An African American security guard asked a student to not call him the n-word. That request got him fired
(CNN) -- An African American security guard told a student to stop calling him the n-word. It cost him his job.
Marlon Anderson was a security guard at Madison West High School in Wisconsin. Last Wednesday, he was called in to help the assistant principal escort a student from school grounds, he told CNN.
The student was resisting, including yelling and pushing the principal. Anderson called for backup, and the student started yelling expletives at him, including the racial slur, Anderson said.
At first, Anderson said he asked the student to stop calling him that, without saying the word. But the student continued to call him different variations of the word.
Finally, Anderson said he responded: "Don't call me (n-word)."
That's the comment that got him fired.
A 'zero-tolerance' policy
When contacted for comment, the school did not respond directly to Anderson's firing, but said it has a zero-tolerance policy for the use of racial slurs.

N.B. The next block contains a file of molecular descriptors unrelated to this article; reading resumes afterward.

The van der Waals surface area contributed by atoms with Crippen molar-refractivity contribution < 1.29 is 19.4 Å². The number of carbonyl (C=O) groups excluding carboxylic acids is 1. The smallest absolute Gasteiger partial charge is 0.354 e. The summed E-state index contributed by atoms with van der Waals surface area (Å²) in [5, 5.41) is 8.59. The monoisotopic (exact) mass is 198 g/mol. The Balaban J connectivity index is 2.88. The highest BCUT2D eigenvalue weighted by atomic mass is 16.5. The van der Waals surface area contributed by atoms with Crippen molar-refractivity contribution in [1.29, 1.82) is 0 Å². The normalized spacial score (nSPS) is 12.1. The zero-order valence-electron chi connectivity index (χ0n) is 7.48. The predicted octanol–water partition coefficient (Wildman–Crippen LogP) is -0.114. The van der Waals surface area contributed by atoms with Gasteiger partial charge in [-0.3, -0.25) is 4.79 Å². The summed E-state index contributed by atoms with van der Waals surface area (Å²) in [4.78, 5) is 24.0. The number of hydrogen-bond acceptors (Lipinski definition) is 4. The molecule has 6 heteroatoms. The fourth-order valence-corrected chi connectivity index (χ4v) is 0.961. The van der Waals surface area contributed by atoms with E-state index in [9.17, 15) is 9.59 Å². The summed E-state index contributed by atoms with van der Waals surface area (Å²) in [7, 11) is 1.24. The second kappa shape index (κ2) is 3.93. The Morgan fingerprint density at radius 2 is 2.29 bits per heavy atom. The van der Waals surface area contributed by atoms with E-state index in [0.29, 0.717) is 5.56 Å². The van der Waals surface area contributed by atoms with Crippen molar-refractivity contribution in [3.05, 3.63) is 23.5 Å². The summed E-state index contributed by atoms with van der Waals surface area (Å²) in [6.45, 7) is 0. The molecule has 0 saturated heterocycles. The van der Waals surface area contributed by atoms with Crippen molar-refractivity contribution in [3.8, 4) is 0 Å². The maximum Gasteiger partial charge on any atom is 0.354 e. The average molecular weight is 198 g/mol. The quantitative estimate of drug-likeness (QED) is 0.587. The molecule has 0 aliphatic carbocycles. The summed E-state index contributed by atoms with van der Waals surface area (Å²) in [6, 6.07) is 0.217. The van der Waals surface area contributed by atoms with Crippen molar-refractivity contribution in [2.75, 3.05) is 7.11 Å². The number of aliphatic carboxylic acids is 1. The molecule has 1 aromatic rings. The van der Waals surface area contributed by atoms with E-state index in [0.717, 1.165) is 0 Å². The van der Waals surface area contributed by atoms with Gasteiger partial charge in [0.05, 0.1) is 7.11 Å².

"We are working to make our school climates the best they can be for all students and staff," said Gloria Reyes, president of the Madison Board of Education in a statement. "We've taken a tough stance on racial slurs, and we believe that language has no place in schools."
But Anderson doesn't agree with the policy.
"The district just wants to say you can't use this word, period," he told CNN. "These policies are hurting the kids and staff. Without context this isn't helpful; it's more hurtful."
The school board plans on reviewing their approach, Reyes continued in the statement.
Anderson is represented by a union, which filed a grievance with the school district this week on his behalf. He's seeking reinstatement and back pay, according to a statement from the union.
Anderson had been working at the school district for 11 years. He has two sons who attended Madison West High School. One is a current senior and the other is a graduate of the high school.
Anderson isn't without his supporters, though. The Boys & Girls Club of Dane County hired Anderson as its temporary director of program operations. In a Facebook post announcing the hire, the nonprofit wrote that Anderson has "an amazing track record" with local teens.
CNN affiliate WKOW reported that Madison West students staged a walkout on Friday in support of Anderson.
And if that wasn't enough, singer Cher even offered to pay his legal fees if he chooses to sue.
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